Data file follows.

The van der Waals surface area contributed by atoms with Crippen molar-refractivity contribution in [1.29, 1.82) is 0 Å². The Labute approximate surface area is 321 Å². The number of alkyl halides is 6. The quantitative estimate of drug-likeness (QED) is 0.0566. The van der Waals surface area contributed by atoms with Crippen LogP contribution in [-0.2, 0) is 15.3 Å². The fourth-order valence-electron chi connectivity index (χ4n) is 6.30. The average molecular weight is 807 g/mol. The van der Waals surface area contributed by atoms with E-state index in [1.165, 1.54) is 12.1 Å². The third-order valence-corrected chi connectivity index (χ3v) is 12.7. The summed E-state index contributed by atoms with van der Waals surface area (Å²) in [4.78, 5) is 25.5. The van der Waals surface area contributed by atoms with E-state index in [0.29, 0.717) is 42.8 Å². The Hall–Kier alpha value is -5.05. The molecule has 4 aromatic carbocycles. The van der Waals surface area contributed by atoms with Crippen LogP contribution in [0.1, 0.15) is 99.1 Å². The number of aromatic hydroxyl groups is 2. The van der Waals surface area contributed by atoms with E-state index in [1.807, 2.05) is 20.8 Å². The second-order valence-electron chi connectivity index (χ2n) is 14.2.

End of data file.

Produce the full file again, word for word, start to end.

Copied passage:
The van der Waals surface area contributed by atoms with Crippen molar-refractivity contribution in [1.29, 1.82) is 0 Å². The Labute approximate surface area is 321 Å². The number of alkyl halides is 6. The quantitative estimate of drug-likeness (QED) is 0.0566. The van der Waals surface area contributed by atoms with Crippen LogP contribution in [-0.2, 0) is 15.3 Å². The fourth-order valence-electron chi connectivity index (χ4n) is 6.30. The average molecular weight is 807 g/mol. The van der Waals surface area contributed by atoms with E-state index in [1.165, 1.54) is 12.1 Å². The third-order valence-corrected chi connectivity index (χ3v) is 12.7. The summed E-state index contributed by atoms with van der Waals surface area (Å²) in [4.78, 5) is 25.5. The van der Waals surface area contributed by atoms with E-state index in [0.29, 0.717) is 42.8 Å². The Hall–Kier alpha value is -5.05. The molecule has 4 aromatic carbocycles. The van der Waals surface area contributed by atoms with Crippen LogP contribution in [0.1, 0.15) is 99.1 Å². The number of aromatic hydroxyl groups is 2. The van der Waals surface area contributed by atoms with E-state index in [1.807, 2.05) is 20.8 Å². The second-order valence-electron chi connectivity index (χ2n) is 14.2.